While “you reckon” that it might be the air or the food supply, the reality is that those things are not radically different to, say, American air and food. Taiwan uses the same pesticides, the same packaging, the same processing equipment, and often the same basic ingredients. The vehicles and emission standards are pretty much the same as everywhere else. You may well be right, but unless you can pinpoint some specific difference that you have positively associated with cancer, what exactly are you going to “clean up?”. It’s a genuine mystery. Taiwan has a legacy of a whole bunch of stuff copied from the West and has very few of the known problems (eg., smoky indoor cooking) associated with cancer in other parts of Asia.

I find it incredible that nobody has - apparently - even attempted to find out why. You’d think one-in-three people dying of cancer would be a national priority, not least because of the strain on the health service.


Smoking cigarettes and drinking alcohol (two favorite things to do in Taiwan) is also a big factor.

Its all that overtime. Overtime causes cancer, why I refuse to do it.


smoking and drinking are both carcinogenic but that doesn’t explain why taiwan’s cancer rate are rated the highest. it’s not like that all taiwanese are chain smokers and heavy drinkers. compared to other countries, i would say that smoking might be a bit above average whereas drinking is well below it compared to western countries. i might be wrong but i don’t think that’s the major issue.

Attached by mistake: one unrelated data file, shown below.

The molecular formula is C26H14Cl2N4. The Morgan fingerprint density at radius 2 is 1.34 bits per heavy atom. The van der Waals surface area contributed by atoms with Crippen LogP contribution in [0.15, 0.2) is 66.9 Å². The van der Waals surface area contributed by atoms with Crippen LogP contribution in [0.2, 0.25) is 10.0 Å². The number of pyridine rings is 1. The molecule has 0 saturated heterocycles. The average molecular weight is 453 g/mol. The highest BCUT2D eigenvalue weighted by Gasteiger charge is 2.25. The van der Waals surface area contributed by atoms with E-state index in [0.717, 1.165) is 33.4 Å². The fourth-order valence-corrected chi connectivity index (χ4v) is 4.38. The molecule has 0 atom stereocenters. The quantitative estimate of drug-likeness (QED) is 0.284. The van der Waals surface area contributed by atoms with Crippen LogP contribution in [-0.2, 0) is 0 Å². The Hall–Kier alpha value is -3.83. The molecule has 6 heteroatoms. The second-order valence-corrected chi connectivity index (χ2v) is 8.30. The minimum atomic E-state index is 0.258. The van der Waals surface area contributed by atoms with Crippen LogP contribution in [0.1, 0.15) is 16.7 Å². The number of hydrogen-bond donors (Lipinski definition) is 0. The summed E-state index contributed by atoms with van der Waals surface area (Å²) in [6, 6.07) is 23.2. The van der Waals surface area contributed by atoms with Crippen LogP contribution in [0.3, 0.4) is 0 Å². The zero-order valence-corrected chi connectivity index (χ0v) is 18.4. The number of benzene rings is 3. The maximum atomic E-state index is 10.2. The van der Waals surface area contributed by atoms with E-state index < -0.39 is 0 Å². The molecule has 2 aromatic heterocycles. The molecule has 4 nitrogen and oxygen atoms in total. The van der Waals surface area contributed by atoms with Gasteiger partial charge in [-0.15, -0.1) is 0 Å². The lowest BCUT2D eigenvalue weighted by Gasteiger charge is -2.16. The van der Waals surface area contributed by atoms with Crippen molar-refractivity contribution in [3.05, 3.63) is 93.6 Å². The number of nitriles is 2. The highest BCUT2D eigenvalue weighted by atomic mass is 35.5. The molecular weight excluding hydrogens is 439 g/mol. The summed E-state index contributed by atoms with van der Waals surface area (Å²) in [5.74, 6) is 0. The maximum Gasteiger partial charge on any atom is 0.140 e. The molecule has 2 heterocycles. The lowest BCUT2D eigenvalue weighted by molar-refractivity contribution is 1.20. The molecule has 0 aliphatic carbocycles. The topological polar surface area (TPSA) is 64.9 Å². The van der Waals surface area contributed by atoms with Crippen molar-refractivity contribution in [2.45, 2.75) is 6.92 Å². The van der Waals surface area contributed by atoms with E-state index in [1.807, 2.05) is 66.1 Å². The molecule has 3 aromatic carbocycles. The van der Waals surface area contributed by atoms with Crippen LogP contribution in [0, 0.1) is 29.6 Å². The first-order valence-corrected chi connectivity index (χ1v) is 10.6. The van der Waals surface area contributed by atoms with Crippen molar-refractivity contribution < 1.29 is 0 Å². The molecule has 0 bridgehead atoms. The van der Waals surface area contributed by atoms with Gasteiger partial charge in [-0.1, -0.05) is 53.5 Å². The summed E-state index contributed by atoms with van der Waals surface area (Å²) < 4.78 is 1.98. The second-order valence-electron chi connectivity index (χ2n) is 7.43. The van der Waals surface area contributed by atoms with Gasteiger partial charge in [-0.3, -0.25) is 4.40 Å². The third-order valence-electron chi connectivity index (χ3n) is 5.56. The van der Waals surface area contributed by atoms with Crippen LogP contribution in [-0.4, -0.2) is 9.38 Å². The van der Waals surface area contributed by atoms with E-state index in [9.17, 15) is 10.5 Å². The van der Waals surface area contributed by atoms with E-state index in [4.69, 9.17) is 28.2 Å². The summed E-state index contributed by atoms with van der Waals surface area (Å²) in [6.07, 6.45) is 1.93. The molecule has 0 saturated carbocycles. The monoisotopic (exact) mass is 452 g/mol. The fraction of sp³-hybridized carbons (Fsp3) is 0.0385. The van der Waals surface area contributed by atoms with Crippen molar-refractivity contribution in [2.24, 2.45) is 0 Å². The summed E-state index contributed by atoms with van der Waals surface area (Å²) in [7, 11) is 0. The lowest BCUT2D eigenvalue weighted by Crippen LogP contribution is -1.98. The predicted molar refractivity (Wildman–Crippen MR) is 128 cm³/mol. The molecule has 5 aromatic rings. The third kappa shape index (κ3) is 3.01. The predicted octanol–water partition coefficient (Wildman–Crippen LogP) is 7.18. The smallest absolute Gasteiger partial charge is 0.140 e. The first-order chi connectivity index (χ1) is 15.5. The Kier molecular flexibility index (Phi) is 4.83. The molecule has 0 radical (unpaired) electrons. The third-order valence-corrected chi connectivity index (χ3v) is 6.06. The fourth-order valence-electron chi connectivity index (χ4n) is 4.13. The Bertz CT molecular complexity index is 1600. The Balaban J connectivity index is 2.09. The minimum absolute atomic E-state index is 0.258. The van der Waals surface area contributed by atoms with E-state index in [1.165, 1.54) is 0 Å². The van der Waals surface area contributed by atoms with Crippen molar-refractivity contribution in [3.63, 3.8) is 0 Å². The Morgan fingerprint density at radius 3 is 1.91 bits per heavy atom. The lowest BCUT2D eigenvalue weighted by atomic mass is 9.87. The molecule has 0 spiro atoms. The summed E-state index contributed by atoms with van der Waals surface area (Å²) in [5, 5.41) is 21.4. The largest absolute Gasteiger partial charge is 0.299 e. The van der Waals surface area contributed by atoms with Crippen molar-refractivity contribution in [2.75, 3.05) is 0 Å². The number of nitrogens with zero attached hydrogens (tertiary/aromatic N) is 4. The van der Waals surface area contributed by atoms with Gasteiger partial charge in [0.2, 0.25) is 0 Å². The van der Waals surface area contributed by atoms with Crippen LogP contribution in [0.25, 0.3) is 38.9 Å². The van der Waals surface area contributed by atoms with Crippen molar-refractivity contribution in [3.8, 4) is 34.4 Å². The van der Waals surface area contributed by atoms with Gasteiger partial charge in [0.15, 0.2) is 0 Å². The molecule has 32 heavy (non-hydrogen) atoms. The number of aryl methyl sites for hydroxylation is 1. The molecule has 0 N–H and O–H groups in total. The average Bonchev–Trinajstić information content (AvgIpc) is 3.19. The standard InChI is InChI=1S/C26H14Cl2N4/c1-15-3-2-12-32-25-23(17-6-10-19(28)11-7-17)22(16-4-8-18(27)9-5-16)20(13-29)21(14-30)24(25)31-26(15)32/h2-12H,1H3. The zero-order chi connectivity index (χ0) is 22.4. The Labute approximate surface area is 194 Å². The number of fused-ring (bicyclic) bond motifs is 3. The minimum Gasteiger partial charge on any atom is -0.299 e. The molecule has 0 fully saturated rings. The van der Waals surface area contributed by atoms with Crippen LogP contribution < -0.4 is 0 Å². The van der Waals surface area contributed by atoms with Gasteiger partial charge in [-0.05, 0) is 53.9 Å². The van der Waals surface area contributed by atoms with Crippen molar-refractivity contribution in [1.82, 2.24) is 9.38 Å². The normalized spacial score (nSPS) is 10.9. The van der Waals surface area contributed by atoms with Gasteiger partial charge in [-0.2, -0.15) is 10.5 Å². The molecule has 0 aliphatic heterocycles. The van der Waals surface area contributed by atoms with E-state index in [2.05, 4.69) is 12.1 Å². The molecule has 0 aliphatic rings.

imo it’s a statistical thing like posts mentioned above previous times.
i know taiwan has a lot of food safety and environmental issues but other countries have the same problems and their doing even worse. like finley said, industrial food production is about the same in every country. why would those “evil” tw companies deliberately kill off their own customers by adding some “alien ingredient” no other country would use?

Just wondering.
The information we are looking at is a statistic derived from medical records.
Is it possible that Taiwan have a more complete medical record in comparison with other peers in the region?
With the NHI making health care accessible and affordable for general public, it is relatively easy to have detail medical record for the country’s population.